More than any other genre, blues is the music of experience—usually of the hardscrabble variety. Take singer-guitarist Labron Lazenby, of local blues quartet Labron Lazenby and the LA 3.
Though his playing and performing have been known to cross over into the realm of country music—thus his ever-present thumb pick, a la Merle Travis—Lazenby's a bluesman at heart. And though he's still under 40, he's looking back at 22 years of hard dues paid, from his earliest shows playing flashy blues and country licks as a skinny 16-year-old in the former Fort Sanders bar and laundromat Gryphon's and his erstwhile jam-band the Boogeymen to backing late local blues singer Sara Jordan and jaunts playing country music in Texas.
Now five years in with the LA 3, Lazenby wouldn't mind cashing in, maybe with a real blues record label. "I've been doing this two decades," he says, seated in a booth at Preservation Pub, still nattily dressed for church in black button-down and tie on a Sunday afternoon. "And there have been so many opportunities come, but it's never really happened yet. I'd love to get on with someone. Hopefully, it's our time coming."
Lazenby and company may be helped along by their showing in this year's International Blues Challenge, an annual competition held in Memphis. The LA 3 were selected for the showdown by the Smoky Mountain Blues Society, the second time the band had been thus honored.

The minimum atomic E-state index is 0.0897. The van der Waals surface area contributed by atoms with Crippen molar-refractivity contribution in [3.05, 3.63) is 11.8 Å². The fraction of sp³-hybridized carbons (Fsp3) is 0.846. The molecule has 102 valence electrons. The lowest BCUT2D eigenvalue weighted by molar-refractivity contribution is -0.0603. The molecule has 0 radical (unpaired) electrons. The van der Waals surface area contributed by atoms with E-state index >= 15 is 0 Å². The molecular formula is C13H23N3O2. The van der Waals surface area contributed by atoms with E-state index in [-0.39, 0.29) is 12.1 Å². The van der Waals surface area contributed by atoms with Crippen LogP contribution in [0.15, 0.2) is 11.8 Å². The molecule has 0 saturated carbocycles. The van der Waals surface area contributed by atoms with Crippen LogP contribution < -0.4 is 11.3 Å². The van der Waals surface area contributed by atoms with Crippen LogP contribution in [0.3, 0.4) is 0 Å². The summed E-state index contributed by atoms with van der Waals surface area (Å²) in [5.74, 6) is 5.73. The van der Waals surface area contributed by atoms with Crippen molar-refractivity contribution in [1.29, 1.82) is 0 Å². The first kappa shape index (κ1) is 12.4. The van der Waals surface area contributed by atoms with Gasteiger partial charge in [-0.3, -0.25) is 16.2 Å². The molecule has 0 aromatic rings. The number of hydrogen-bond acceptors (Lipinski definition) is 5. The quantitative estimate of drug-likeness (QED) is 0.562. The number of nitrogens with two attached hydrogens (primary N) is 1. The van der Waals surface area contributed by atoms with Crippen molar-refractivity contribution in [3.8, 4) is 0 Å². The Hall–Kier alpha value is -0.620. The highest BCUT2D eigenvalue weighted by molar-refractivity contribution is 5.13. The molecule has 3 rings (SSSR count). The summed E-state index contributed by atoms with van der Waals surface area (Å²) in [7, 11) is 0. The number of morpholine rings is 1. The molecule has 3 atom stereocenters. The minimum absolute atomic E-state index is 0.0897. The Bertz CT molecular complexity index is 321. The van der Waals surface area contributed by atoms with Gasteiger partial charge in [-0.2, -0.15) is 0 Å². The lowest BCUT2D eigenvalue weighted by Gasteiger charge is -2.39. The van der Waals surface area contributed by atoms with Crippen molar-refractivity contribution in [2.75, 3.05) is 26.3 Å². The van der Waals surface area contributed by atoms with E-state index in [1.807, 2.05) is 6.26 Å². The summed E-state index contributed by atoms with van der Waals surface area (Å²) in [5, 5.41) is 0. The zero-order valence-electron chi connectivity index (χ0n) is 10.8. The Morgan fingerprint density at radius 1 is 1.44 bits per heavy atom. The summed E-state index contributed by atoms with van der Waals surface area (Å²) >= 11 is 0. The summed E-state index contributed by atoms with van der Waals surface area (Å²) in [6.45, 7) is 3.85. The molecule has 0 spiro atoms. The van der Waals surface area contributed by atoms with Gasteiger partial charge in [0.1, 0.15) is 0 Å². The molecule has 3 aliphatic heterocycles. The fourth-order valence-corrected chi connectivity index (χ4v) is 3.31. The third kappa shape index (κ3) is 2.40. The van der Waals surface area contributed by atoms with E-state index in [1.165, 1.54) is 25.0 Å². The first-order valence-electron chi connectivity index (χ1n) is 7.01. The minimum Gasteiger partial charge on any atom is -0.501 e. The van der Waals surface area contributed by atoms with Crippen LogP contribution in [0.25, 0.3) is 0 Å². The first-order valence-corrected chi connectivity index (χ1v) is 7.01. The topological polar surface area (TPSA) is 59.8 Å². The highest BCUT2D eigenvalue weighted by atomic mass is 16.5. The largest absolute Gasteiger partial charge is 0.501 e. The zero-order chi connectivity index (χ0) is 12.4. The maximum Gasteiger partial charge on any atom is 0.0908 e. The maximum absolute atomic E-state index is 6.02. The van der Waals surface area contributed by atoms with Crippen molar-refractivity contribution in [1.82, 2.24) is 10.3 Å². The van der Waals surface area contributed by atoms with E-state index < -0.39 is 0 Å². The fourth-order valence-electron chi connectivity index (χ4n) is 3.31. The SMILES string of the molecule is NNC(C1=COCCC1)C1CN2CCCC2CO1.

This time, though, the Knoxville band (besides Lazenby, it includes Kevin Redding on drums, Andy Lewis on bass, and Bob Knapp on saxophone) made it to the finals at Memphis' Orpheum Theater, meaning they were one of 10 bands to survive the final cut out of 162 that made the trek to Memphis.
Their placing—though not their showing—in the final was less gratifying. "We didn't place great in the final; the judges felt we were too ‘swingy'," says Lazenby. "Which I didn't understand, because the competition was supposed to represent all kinds of blues styles. But other people who saw us told us we were beyond anybody else there. We had the audience going like no one else."
They also earned notice from other quarters, resulting in opening slots for Matt "Guitar" Murphy, a spot in the Junkyard Juke Festival in Alabama, and a place on the roster at the Blue 5 Club in Roanoke, Va. "It did a lot for us," says Lazenby.
Lazenby and the LA 3 do have one locally released CD; in keeping with the themes of hard times and dues dearly paid, it's titled Nothing to Show. Lazenby's proud of it; though the band's approach is primarily "Texas and Chicago-style blues, with some heavy R&B thrown in", the CD offers an interesting grab-bag.
Says Lazenby, "The CD's pretty cool; we didn't overplay. It's rockin'. Then there are a couple of slow blues. There are a couple of acoustic things. There's a gospel song. There's even one tune that reminds me of an old Black Sabbath song. It's pretty heavy."
Unlike many blues acts, Lazenby's band performs a set list of mostly original tunes. He says the quartet has a bank of new songs large enough that a new local CD may be forthcoming soon.
But if the years of playing and traveling have yet to put Lazenby over the top in the music business, they've at least taught him a thing or two. "I've opened for Blackfoot, Gatemouth Brown, Ray Price," Lazenby says. "Experience has pushed me to strive to be a better player and singer, that's for sure.
"I used to play a lot," he says, remembering his days as the hot-shot underage kid who used to stun Gryphon's patrons with run-on solos and dazzling licks. "It was how many licks you can play. Now I know it's about how you play them. It's about playing straight from the heart, not just putting 50 riffs in a solo."